Ryan Munsey: Right, you're constantly having these waves of insulin and blood sugar swings, right?

Mark Sisson: Exactly, exactly.

Ryan Munsey: Six times a day you're secreting insulin to deal with this carbohydrate load.

Mark Sisson: Exactly.

Ryan Munsey: Mark, let's talk a little bit about Primal Endurance, the new book. I know you don't want to give away everything because we want people to go buy the book, but one of the things that you list as a bullet point, if it's not on the cover of the book, it's on the page that describes the book, but I think this was something that really jumped out to me because it's as I alluded to earlier it's where I am personally in my transition. I think you're on the other side of this transition. But you talk about training inconsistently. A lot of times when we talk about building habits and making changes, we want to be consistent. I think you're talking about somebody who's trying to break that pattern of being the type A, oh my god if I don't get my workout in I'm not going to do this or the world is going to fall apart. Tell us a little bit about that philosophy and how your approach is going to help people have more fun, be a little bit more spontaneous, and even get better results.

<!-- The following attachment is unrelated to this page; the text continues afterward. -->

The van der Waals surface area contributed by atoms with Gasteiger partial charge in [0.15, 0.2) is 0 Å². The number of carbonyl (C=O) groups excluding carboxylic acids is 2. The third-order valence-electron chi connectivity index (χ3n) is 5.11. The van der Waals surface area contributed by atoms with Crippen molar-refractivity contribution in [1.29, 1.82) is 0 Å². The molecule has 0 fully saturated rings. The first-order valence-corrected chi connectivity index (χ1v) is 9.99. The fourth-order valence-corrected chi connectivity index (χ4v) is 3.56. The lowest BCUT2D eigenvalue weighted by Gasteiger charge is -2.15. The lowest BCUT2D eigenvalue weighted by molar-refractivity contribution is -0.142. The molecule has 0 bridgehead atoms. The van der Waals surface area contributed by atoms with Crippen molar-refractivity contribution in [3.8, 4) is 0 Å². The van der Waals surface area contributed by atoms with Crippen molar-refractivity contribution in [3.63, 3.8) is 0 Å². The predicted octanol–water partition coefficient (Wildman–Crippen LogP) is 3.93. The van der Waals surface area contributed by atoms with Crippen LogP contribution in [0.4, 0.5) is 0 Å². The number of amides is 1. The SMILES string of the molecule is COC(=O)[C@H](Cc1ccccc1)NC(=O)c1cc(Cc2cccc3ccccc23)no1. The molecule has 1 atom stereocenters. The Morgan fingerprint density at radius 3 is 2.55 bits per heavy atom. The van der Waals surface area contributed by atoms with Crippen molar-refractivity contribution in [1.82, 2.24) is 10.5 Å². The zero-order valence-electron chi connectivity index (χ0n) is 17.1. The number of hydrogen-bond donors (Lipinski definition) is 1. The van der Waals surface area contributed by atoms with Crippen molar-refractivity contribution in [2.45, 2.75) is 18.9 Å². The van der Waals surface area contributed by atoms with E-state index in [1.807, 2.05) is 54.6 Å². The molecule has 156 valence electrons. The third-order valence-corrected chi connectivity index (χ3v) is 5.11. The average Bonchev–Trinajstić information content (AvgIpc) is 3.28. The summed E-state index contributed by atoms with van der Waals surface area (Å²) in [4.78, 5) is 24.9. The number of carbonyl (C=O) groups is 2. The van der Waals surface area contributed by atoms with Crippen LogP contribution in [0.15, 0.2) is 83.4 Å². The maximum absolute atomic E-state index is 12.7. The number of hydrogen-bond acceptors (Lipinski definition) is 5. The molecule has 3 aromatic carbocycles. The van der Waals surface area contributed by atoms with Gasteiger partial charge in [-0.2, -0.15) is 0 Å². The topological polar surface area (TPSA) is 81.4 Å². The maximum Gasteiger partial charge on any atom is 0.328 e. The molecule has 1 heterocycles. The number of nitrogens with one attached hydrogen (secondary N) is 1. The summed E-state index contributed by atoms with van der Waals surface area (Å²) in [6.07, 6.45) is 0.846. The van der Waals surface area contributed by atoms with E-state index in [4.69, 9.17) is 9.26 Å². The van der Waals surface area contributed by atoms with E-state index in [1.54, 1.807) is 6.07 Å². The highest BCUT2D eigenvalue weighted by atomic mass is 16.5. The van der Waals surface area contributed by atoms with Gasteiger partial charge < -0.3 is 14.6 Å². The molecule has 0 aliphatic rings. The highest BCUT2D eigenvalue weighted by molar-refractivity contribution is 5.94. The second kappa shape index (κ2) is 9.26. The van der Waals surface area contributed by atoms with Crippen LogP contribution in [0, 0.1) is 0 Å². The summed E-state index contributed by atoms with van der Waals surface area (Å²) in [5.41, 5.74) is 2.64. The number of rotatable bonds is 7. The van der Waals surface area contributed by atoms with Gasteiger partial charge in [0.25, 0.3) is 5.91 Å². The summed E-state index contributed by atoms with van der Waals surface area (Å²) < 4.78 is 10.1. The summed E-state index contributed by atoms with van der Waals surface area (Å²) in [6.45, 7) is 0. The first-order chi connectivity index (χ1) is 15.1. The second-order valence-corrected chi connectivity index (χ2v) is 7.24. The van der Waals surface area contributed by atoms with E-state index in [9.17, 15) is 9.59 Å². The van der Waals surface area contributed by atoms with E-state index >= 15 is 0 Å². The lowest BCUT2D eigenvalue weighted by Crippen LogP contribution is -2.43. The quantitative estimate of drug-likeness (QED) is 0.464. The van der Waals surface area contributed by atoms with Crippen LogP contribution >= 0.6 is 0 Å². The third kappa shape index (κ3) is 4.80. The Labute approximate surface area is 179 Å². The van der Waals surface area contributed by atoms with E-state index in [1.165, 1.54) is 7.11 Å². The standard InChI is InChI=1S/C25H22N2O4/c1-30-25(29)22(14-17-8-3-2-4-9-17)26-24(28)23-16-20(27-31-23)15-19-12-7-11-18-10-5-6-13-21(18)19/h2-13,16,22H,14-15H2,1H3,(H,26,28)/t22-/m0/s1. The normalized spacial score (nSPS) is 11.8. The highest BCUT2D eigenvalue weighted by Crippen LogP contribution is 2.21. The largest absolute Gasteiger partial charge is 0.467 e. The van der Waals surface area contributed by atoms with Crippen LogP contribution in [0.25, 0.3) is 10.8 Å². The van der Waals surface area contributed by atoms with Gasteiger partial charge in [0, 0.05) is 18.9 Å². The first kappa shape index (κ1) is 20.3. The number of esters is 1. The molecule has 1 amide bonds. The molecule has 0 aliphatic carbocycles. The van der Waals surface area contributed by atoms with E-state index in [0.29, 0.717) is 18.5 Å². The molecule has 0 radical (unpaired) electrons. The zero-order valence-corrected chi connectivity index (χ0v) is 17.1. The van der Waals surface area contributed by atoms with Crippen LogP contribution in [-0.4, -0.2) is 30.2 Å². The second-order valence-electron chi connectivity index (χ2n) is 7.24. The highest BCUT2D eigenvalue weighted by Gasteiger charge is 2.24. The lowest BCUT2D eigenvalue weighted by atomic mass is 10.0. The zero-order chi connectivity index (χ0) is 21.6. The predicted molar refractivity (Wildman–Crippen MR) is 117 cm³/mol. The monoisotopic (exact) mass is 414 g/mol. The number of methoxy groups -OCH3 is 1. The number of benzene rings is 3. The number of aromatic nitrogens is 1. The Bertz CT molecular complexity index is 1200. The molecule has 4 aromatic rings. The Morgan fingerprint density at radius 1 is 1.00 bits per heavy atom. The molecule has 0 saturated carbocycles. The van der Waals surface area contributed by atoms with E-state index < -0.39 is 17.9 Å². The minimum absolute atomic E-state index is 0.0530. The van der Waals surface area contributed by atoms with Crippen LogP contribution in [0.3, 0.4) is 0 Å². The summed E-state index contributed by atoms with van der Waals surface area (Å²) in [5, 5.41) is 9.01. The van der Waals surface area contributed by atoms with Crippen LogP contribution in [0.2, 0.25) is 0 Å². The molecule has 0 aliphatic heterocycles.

Mark Sisson: Right. Well, for the longest time the people assumed that in order to be better at endurance racing that you had to craft a training strategy that had you plodding the next six months. Here's what's going to happen every day for the next six months, Monday we're going to do this, Tuesday we're going to do this, and there wasn't a lot of assessment on a day-to-day basis of how you're feeling. What we try to teach in the Primal Endurance training strategy is this intuitive ability to give yourself some leeway, to make choices on the fly. You may say, “Well, tomorrow I'm planning on doing a hard day in the gym,” and you wake up tomorrow and you're just not feeling it, it's perfectly okay to say, “You know what? Today's not the day to go to the gym. I'll skip. I'll make today a rest day. I'll go to the gym tomorrow or I'll do something else.”

But the ability to intuitively assess your condition, to make these choices on the fly, to not be beholden to a training pattern or a training style because the body doesn't … You may outline a great training strategy that ingrains in you this ability to get up and do it no matter what and feel good about having done the workout, even if you didn't feel that great, but in fact, the body doesn't improve on a linear basis, it improves quite fractally, it improves sporadically. We sort of make a comment that the best way to get consistent good results is to be inconsistent with your training, but to understand why that is and to be able to adjust on the fly. That's the essence of that statement.